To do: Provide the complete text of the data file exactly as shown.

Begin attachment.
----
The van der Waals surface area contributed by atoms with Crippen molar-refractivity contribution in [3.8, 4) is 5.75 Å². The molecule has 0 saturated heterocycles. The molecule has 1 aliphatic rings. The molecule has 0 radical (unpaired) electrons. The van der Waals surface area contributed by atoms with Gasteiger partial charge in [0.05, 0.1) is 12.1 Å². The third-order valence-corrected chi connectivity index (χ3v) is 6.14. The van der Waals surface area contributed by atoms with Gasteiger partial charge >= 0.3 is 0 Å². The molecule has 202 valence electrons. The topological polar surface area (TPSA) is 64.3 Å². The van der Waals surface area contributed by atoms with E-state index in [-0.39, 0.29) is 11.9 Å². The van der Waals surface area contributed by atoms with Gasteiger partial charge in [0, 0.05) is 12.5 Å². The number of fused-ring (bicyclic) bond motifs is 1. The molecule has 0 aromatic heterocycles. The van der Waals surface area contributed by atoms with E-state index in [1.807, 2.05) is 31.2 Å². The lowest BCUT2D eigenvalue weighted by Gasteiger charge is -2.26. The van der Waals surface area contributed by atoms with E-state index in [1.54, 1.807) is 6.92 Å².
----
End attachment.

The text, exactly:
The van der Waals surface area contributed by atoms with Crippen molar-refractivity contribution in [3.8, 4) is 5.75 Å². The molecule has 0 saturated heterocycles. The molecule has 1 aliphatic rings. The molecule has 0 radical (unpaired) electrons. The van der Waals surface area contributed by atoms with Gasteiger partial charge in [0.05, 0.1) is 12.1 Å². The third-order valence-corrected chi connectivity index (χ3v) is 6.14. The van der Waals surface area contributed by atoms with Gasteiger partial charge >= 0.3 is 0 Å². The molecule has 202 valence electrons. The topological polar surface area (TPSA) is 64.3 Å². The van der Waals surface area contributed by atoms with E-state index in [-0.39, 0.29) is 11.9 Å². The van der Waals surface area contributed by atoms with Gasteiger partial charge in [0, 0.05) is 12.5 Å². The number of fused-ring (bicyclic) bond motifs is 1. The molecule has 0 aromatic heterocycles. The van der Waals surface area contributed by atoms with E-state index in [1.807, 2.05) is 31.2 Å². The lowest BCUT2D eigenvalue weighted by Gasteiger charge is -2.26. The van der Waals surface area contributed by atoms with E-state index in [1.54, 1.807) is 6.92 Å².